References from the talk
Anderson, B. (2006). Imagined communities: Reflections on the origin and spread of nationalism (Revised ed.). London: Verso.
Banegas, D. L. (2013). The integration of content and language as a driving force in the EFL lesson. In E. Ushioda (Ed.), International perspectives on motivation (pp. 82-97). London: Palgrave Macmillan.
Banegas, D. L. (2014). An investigation into CLIL-related sections of EFL coursebooks: issues of CLIL inclusion in the publishing market. International Journal of Bilingual Education and Bilingualism, 17(3), 345-359. doi:10.1080/13670050.2013.793651
Banegas, D. L., Pavese, A., Velázquez, A., & Vélez, S. M. (2013). Teacher professional development through collaborative action research: impact on foreign English-language teaching and learning. Educational Action Research, 21(2), 185-201. doi:10.1080/09650792.2013.789717
Dalton-Puffer, C., Llinares, A., Lorenzo, F., & Nikula, T. (2014). “You Can Stand Under My Umbrella”: Immersion, CLIL and Bilingual Education. A Response to Cenoz, Genesee & Gorter (2013). Applied Linguistics, 35(2), 213-218. doi:10.1093/applin/amu010
Doiz, A., Lasagabaster, D., & Sierra, J. M. (2014a). CLIL and motivation: the effect of individual and contextual variables. The Language Learning Journal, 42(2), 209-224. doi:10.1080/09571736.2014.889508
Doiz, A., Lasagabaster, D., & Sierra, J. M. (2014b). Giving voice to the students: what (de)motivates them in classes? In D. Lasagabaster, A. Doiz, & J. M. Sierra (Eds.), Motivation and foreign language learning: From theory to practice (Vol. 40, pp. 117-138). Amsterdam: John Benjamins Publishing Company.
Graddol, D. (2006). English next : why global English may mean the end of ‘English as a foreign language’. London: British Council.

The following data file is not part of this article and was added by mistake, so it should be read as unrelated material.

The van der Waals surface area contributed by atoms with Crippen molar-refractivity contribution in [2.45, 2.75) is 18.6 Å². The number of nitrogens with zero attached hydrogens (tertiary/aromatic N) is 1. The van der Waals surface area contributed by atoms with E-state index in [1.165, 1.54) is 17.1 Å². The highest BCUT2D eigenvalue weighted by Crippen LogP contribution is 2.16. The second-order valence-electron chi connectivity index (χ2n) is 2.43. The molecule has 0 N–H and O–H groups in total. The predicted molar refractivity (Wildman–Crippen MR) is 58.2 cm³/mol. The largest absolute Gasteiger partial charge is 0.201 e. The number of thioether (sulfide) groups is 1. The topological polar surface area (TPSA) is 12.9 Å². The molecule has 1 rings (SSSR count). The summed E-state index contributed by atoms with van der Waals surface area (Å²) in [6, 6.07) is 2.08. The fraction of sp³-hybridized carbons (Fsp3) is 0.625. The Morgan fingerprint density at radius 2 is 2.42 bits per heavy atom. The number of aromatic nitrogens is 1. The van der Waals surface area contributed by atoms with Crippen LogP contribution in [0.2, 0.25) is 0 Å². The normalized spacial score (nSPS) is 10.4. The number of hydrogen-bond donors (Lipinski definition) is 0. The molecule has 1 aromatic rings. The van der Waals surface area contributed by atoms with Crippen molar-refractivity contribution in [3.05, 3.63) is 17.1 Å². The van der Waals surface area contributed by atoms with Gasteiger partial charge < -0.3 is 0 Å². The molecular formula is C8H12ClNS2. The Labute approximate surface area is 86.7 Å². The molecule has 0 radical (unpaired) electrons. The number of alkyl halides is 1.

Ikeda, M. (2016). CLIL活用の新コンセプトと新ツール [CLIL’s utilization of new tools and concepts]. In M. Ikeda, Y. Watanabe, & S. Izumi (Eds.), CLIL: New Challenges in Foreign Language Education at Sophia University (Vol. 3: Lessons and Materials, pp. 1-29). Tokyo: Sophia University Press.
Lasagabaster, D., Doiz, A., & Sierra, J. M. (Eds.). (2014). Motivation and foreign language learning: From theory to practice (Vol. 40). Amsterdam: John Benjamins Publishing Company.
Lorenzo, F. (2014). Motivation meets bilingual models: goal-oriented behaviour in the CLIL classroom. In D. Lasagabaster, A. Doiz, & J. M. Sierra (Eds.), Motivation and foreign language learning: From theory to practice (Vol. 40, pp. 139-155). Amsterdam: John Benjamins Publishing Company.
Pinner, R. S. (2013a). Authenticity and CLIL: Examining authenticity from an international CLIL perspective. International CLIL Research Journal, 2(1), 44 – 54.
Pinner, R. S. (2013b). Authenticity of Purpose: CLIL as a way to bring meaning and motivation into EFL contexts. Asian EFL Journal, 15(4), 138 – 159.
Ushioda, E. (2009). A person-in-context relational view of emergent motivation, self and identity. In E. Ushioda & Z. Dörnyei (Eds.), Motivation, language identity and the L2 self (pp. 215-228). Bristol: Multilingual Matters.
Ushioda, E. (2011). Motivating learners to speak as themselves. In G. Murray, X. Gao, & T. E. Lamb (Eds.), Identity, motivation and autonomy in language learning (pp. 11 – 25). Bristol: Multilingual Matters.
Ushioda, E. (2016). Language learning motivation through a small lens: A research agenda. Language Teaching, 49(4), 564-577. doi:10.1017/S0261444816000173
You can download all the handouts of the materials, as well as the slides and other documents from the link below at learn.uniliterate.com. This is an online extension of the course, and allows you to post comments and continue the discussion with other participants.
You can access an online version of this course here. You can access the course as a guest, but you will need the password – Authenticity4649
If you would like permanent access to the course, please email me!
It was a wonderful experience to work with you all, and thank you again for taking the workshop and I sincerely hope it was both authentic and motivating for you as well!